JOURNAL ARTICLE

Impact of self-imposed prevention measures and short-term government-imposed social distancing on mitigating and delaying a COVID-19 epidemic: A modelling study

Alexandra Teslya, Thi Mui Pham, Noortje G Godijk, Mirjam E Kretzschmar, Martin C J Bootsma, Ganna Rozhnova
PLoS Medicine 2020, 17 (7): e1003166
32692736

BACKGROUND: The coronavirus disease (COVID-19) caused by the severe acute respiratory syndrome coronavirus 2 (SARS-CoV-2) has spread to nearly every country in the world since it first emerged in China in December 2019. Many countries have implemented social distancing as a measure to "flatten the curve" of the ongoing epidemics. Evaluation of the impact of government-imposed social distancing and of other measures to control further spread of COVID-19 is urgent, especially because of the large societal and economic impact of the former. The aim of this study was to compare the individual and combined effectiveness of self-imposed prevention measures and of short-term government-imposed social distancing in mitigating, delaying, or preventing a COVID-19 epidemic.

METHODS AND FINDINGS: We developed a deterministic compartmental transmission model of SARS-CoV-2 in a population stratified by disease status (susceptible, exposed, infectious with mild or severe disease, diagnosed, and recovered) and disease awareness status (aware and unaware) due to the spread of COVID-19. Self-imposed measures were assumed to be taken by disease-aware individuals and included handwashing, mask-wearing, and social distancing. Government-imposed social distancing reduced the contact rate of individuals irrespective of their disease or awareness status. The model was parameterized using current best estimates of key epidemiological parameters from COVID-19 clinical studies. The model outcomes included the peak number of diagnoses, attack rate, and time until the peak number of diagnoses. For fast awareness spread in the population, self-imposed measures can significantly reduce the attack rate and diminish and postpone the peak number of diagnoses. We estimate that a large epidemic can be prevented if the efficacy of these measures exceeds 50%. For slow awareness spread, self-imposed measures reduce the peak number of diagnoses and attack rate but do not affect the timing of the peak. Early implementation of short-term government-imposed social distancing alone is estimated to delay (by at most 7 months for a 3-month intervention) but not to reduce the peak. The delay can be even longer and the height of the peak can be additionally reduced if this intervention is combined with self-imposed measures that are continued after government-imposed social distancing has been lifted. Our analyses are limited in that they do not account for stochasticity, demographics, heterogeneities in contact patterns or mixing, spatial effects, imperfect isolation of individuals with severe disease, and reinfection with COVID-19.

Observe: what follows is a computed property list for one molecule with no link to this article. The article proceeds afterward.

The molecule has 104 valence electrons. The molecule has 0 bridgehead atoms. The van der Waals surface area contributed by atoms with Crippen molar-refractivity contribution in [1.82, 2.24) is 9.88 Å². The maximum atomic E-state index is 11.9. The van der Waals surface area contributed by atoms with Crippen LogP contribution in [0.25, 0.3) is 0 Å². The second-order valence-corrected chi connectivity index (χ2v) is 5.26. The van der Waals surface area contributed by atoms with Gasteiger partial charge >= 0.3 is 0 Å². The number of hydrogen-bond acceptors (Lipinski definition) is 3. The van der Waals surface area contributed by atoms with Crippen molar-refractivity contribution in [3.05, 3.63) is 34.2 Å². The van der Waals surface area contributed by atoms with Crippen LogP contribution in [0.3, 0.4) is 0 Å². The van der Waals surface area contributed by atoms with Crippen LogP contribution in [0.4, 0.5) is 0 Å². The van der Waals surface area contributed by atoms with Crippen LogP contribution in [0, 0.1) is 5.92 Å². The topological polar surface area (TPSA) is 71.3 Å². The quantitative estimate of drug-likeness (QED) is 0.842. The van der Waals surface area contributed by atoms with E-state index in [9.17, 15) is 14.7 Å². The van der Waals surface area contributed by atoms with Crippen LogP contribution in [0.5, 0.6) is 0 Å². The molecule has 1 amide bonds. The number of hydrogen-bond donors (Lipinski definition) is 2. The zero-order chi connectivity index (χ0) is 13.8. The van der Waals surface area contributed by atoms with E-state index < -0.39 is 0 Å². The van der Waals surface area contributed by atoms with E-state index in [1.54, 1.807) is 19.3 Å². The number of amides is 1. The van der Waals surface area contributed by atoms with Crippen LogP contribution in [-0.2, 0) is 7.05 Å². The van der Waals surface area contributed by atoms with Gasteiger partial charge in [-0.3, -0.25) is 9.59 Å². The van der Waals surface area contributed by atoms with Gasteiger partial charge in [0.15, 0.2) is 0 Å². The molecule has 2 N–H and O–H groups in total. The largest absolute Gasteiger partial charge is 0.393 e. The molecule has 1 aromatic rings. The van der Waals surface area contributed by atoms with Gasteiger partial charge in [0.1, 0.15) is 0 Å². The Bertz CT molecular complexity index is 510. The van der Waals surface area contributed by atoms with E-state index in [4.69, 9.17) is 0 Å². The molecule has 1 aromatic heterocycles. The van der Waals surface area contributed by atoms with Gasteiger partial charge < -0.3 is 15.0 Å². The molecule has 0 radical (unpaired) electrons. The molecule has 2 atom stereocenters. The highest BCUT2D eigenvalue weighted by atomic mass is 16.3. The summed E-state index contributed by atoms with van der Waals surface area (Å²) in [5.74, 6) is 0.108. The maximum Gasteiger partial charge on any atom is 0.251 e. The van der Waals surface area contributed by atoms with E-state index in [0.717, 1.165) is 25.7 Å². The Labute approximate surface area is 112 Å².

CONCLUSIONS: Our results suggest that information dissemination about COVID-19, which causes individual adoption of handwashing, mask-wearing, and social distancing, can be an effective strategy to mitigate and delay the epidemic. Early initiated short-term government-imposed social distancing can buy time for healthcare systems to prepare for an increasing COVID-19 burden. We stress the importance of disease awareness in controlling the ongoing epidemic and recommend that, in addition to policies on social distancing, governments and public health institutions mobilize people to adopt self-imposed measures with proven efficacy in order to successfully tackle COVID-19.

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